Justin Quinnell has created a series of pinhole photographs taken from the perspective of an open mouth. Pinholes can be disposable, flexible and pretty simple to make. Play around and see what kind of interesting perspectives you can come up with...
When developing film for a black-and-white photo, first extract the leader of the film from the film canister and then pull out the rest of the film in total darkness. Develop a black and white photograph with the tips in this free instructional video on photography tips from a professional photographer. Good information for black and white photography students.
This instructional photography video provides some helpful tips on how to build narrative ideas surrounding body of photography work that you'll want to create. You can use these techniques when building a book, a web site or a series of consistent images for your story. You will not only make your photography work more interesting, but working with narrative will train you to become a better story teller.
This photography tutorial demonstrates how to load a roll of 120 film in a Holga camera. You can use different masks for different shapes of negatives. This vintage camera is difficult to get used to, but once mastered, the Holga is an incredibly versatile film camera.
Ever try to load a roll of film onto a reel and into a sealed developing tank in complete darkness? If you have, you know that anything unexpected can throw a kink into your personalized process of developing photographs. This video demonstrates how to load film onto stainless steel reels. If you are interested in developing film by hand, it is a good idea to be aware of all types of winding reels and developing tanks so you don't fumble in the darkroom.
This video will be useful to a select group of people, who are still interested in developing film by hand using the Kodacraft film canisters. Practice loading Kodacraft film tanks with plastic film aprons. Use an exposed roll of film to do try this process in the light. Now, let's see if you can do it blindfolded, or in the dark room.
In this photography tutorial, learn the developing process of black and white film. Jim Talkington guides you through the steps in this instructional video. A good way to start developing your own black and white film photographs.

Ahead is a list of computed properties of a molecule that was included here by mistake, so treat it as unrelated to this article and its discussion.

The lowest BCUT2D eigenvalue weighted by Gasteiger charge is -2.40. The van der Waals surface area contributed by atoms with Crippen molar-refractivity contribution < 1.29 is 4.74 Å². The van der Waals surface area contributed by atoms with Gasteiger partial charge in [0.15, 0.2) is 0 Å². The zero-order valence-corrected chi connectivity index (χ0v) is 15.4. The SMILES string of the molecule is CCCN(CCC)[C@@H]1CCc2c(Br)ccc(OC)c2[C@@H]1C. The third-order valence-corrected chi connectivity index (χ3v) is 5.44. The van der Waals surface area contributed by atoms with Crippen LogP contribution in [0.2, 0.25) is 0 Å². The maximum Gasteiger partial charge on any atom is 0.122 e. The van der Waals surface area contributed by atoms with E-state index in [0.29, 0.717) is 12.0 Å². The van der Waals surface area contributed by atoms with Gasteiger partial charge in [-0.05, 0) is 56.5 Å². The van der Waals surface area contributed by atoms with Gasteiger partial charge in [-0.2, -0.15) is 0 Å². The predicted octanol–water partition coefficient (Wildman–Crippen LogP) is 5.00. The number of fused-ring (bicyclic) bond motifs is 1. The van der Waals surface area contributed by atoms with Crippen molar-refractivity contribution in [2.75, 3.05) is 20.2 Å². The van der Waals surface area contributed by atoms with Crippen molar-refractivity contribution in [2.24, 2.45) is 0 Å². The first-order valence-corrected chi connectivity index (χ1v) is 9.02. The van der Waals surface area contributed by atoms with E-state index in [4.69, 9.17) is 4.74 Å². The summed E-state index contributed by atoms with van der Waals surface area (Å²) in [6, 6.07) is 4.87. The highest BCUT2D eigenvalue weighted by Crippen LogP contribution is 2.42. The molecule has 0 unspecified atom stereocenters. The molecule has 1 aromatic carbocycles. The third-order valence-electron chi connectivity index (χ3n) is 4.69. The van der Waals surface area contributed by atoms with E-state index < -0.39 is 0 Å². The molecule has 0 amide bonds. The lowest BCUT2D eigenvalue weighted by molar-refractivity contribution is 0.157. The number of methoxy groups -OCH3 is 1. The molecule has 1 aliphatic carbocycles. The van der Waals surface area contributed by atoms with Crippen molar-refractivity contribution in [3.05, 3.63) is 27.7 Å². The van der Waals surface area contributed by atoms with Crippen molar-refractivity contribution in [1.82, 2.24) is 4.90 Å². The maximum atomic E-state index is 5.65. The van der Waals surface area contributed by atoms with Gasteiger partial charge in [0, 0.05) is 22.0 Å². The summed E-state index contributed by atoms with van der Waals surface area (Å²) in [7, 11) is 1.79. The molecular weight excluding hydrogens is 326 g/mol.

This shows the process of making a positive image on clear glass; traditionally, this would be called an Ambrotype. Here, it is a little bit overexposed to get a "soft negative" or a negative that can be used with modern silver paper (printing). Learn how to make a glass positive or soft negative picture with the Collodion printing technique by watching this video photography tutorial.
This video will show you how you can take UV (ultraviolet) pictures with any basic camera. In a few easy steps, you too can be seeing the world in a whole new way.
This is one of my favorite projects, a wide format pinhole camera that uses 35mm film and is made from $10 in crafts store items.
Learn how to photograph the beauty of the female form. We will show some of the things you will need to know to take great, tasteful shots of the female nude…from finding models, to posing, composition, and lighting. Photograph a nude woman.
The selfie craze has caught up and how! But sadly enough, not all of us know the tips and tricks to get it right. Watch this video if you're yet to master the art of clicking the perfect selfie.
Polaroid's answer to the masculine-fueled GoPro comes in the form of a tiny family-friendly square, fittingly named the Polaroid CUBE. Starting at a very modest $99.99 , the water-resistant action camera comes in all different colors, shoots HD video at 1080p, allows users to take 6MP pictures, and supports a microSD card of up to 32GB. Attached to the bottom of the cube is a magnet that allows you to stick the camera in many places, including the side of a car (though the Polaroid representa...
Ladies and gentleman, it's official—"Selfie" has been named Word of the Year by Oxford Dictionaries.
Eric Levin is back! Check out his latest photography how-to video. It's basically a cool nighttime photoshoot session in the middle on New England forest, obviously featuring... Ice Nine Kills!